Write-only variables considered harmful? Or beneficial?

I haven’t forgotten that I promised to describe one more place where we insert an explicit conversion automatically. But before that, a quick digression.

Reader Phil Haack has written some good tips for writing clear code and quotes an old post of mine. However I thought that I would talk a bit about why it is sometimes a good idea to violate his last tip, which is basically “eschew write-only locals”. His example is:

public void SomeMethod2()
  bool x = DoSomething();
  //some other code.
  //end of method. x is never used

Normally C# warns on all variables and fields which are never read, never written, etc. But in this case we suppress the warning on purpose if the assignment is not a constant expression. 

This is because there is no good way in the Visual Studio debugger to say “show me the return value of the last function call”. Though I would agree were you to sensibly point out that the way to solve this is to fix the debugger, given that I have no ability to fix it, we need a solution in C# for our customers.

Therefore we allow this assignment without producing a warning, and you can then very easily step through the debugger and see what functions returned what values when by looking at the locals window. If you build with optimizations turned on then of course the local is never generated in the IL.

This calls out a factor in code writing which is often glossed over. We ought to all know by now that the most important audience to consider when writing production code is not the compiler, but rather future maintenance programmers who will have to understand it. But we often forget that they don’t come to understand it by simply reading the code; most of the time that I have to learn a piece of unfamiliar code in a big hurry I am looking at it live, running in a debugger. If the code works well with the debugger then it will be much easier to grasp.

As with all design problems, there are tradeoffs. Say we’re building up an object which represents a mathematical expression. Which is better?

var add =


var c2 = Constant(2);
var c3 = Constant(3);
var mult = Multiply(c2, c3);
var c4 = Constant(4);
var add = Add(mult, c4);

Both have essentially the same number of lines of code. The optimizing compiler will generate exactly the same IL for both. But the former lexically emphasizes the structure of the resulting object, whereas the latter lexically emphasizes the order in which things actually get done. Moreover, the latter is much easier to debug if you want to know what the result of each stage along the way is.

Historically I have tended to favour the first pattern, but I am coming around to the second more and more these days in my own code. I find the former more elegant but harder to debug, and I spend a lot of time debugging. So Phil, don’t go off on people who do this in C# too hard; they may be making your life easier when you have to debug something in the future.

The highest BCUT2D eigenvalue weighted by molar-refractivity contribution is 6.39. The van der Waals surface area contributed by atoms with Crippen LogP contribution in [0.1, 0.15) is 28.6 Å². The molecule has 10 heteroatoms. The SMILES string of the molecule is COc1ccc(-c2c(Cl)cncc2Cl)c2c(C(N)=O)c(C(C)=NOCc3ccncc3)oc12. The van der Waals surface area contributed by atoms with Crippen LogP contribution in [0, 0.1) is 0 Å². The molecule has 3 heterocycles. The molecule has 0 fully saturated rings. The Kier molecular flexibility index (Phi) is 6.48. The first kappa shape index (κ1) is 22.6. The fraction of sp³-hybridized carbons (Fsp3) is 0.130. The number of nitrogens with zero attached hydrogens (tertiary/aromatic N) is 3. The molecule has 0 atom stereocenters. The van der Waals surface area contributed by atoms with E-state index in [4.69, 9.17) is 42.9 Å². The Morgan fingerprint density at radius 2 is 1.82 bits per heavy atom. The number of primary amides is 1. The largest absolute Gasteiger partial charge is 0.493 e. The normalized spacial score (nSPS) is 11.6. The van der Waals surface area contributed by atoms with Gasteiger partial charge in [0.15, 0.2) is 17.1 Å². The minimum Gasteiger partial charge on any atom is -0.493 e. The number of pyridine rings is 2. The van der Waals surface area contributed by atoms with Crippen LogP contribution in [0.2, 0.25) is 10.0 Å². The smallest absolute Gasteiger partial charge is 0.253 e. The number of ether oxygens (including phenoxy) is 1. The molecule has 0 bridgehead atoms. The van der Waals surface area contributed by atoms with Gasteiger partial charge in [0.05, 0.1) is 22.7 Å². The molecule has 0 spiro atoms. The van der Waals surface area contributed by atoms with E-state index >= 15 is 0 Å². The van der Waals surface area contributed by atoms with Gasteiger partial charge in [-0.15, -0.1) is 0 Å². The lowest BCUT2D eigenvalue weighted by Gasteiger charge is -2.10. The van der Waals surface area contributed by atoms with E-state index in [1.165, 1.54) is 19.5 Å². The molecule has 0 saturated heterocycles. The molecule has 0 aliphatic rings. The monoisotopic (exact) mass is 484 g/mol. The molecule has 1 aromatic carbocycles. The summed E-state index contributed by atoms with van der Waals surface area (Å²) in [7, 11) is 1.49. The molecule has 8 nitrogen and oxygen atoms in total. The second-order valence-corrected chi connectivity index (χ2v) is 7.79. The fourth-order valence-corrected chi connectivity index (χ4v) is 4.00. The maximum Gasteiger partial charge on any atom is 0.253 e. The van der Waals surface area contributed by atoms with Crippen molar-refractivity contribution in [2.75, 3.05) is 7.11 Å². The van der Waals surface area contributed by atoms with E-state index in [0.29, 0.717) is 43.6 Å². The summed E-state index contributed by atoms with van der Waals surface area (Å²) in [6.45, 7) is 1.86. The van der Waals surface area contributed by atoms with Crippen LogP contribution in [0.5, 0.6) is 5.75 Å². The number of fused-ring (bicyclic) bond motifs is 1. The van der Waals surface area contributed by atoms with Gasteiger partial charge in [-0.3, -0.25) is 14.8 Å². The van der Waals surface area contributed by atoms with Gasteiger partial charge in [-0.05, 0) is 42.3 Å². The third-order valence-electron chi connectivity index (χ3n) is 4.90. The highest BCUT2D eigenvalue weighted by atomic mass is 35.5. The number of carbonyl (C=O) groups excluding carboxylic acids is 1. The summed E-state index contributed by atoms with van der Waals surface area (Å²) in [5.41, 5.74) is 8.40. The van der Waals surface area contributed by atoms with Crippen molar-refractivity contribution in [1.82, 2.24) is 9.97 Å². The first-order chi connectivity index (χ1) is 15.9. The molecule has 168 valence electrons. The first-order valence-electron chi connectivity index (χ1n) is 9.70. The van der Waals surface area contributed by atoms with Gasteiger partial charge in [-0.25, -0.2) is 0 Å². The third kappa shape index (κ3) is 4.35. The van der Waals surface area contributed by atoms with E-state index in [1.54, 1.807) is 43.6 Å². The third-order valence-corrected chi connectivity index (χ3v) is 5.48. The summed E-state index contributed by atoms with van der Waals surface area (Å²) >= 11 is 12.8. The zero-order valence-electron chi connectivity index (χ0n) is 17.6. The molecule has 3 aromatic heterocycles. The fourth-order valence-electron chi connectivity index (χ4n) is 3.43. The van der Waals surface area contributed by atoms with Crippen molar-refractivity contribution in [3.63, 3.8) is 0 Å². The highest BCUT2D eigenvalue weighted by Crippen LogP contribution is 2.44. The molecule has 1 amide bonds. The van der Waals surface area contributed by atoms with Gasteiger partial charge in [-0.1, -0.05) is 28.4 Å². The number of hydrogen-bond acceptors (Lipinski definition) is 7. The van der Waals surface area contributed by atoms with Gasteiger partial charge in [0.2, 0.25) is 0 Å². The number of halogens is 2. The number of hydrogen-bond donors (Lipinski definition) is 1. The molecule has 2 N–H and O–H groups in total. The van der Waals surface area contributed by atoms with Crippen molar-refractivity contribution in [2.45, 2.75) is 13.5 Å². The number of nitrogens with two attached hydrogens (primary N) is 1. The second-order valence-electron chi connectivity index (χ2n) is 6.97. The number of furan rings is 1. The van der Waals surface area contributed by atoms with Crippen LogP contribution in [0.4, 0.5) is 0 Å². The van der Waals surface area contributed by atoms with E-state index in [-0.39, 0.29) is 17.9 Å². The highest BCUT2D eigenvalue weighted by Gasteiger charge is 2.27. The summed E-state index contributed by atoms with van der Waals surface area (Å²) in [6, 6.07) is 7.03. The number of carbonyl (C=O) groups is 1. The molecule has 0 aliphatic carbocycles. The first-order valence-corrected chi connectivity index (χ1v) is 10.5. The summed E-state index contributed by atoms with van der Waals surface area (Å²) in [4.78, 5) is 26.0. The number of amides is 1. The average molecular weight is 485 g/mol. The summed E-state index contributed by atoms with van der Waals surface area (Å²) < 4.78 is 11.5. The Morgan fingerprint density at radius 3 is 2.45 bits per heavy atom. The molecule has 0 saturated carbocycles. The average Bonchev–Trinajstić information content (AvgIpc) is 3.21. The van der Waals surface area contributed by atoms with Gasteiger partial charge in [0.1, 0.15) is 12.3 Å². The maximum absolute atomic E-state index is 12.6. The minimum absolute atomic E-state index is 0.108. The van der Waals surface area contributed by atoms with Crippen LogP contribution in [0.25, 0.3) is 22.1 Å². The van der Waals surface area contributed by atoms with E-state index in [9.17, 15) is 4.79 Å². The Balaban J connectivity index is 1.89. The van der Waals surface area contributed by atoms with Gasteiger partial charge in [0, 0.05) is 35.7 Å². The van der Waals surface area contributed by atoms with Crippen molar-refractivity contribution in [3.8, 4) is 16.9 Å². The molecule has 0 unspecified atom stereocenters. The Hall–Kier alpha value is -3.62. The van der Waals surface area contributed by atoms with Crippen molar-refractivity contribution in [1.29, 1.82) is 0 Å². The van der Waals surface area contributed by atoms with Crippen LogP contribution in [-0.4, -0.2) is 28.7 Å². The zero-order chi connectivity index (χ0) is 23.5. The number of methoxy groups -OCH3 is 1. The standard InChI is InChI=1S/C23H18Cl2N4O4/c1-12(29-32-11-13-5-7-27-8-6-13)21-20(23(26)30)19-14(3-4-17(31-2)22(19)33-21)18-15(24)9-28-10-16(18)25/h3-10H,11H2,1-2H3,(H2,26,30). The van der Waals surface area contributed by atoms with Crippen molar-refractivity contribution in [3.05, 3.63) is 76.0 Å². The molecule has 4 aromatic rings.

Comments (16)

  1. Jeff says:


    Sometimes I see this in code I’m trying to understand:

    if (x==24)

      x = 24;

    By now I’ve learned that the last programmer needed to break when the variable reached a certain value, and did not want to figure out how to make the debugger do this for them. Of course, they should not have checked this in, but at least I know what they were trying to do –

  2. Dave says:

    I understand your workaround but mostly agree with your point that the debugger should handle this. As people move towards functional programming styles the debugger needs the ability to understand units more granular than lines.

  3. Clinton Pierce says:

    There are a few patterns I find myself using that will eventually be optimized out, but I want them in simply for the debugger.  

    The write-only-variable is one, and now I have a convenient name for it.

    Another is the no-op for breakpoint (no language in particular).  This actually combines the write-only-variable and the no-op:

    void foo(…)


       int i;             // Just to get the return value

       i = Func();  

       return;         // <–  Unnecessary, just here to give me a breakpoint so I can see i


    Simply because source debuggers’ behavior differs *wildly* about how to trap-when-leaving-scope.  For GUI’s, do I select the } as a breakpoint?  Will my local variables be cleaned up by then or no?

    Also seen with loops that are full of blocks, and no convenient place to latch onto after the blocks are run, but still at a known place in the loop:



       if (…)  { }

       switch(…) { … }

      continue;            // <— I want to stop at the bottom of each and every loop, break here.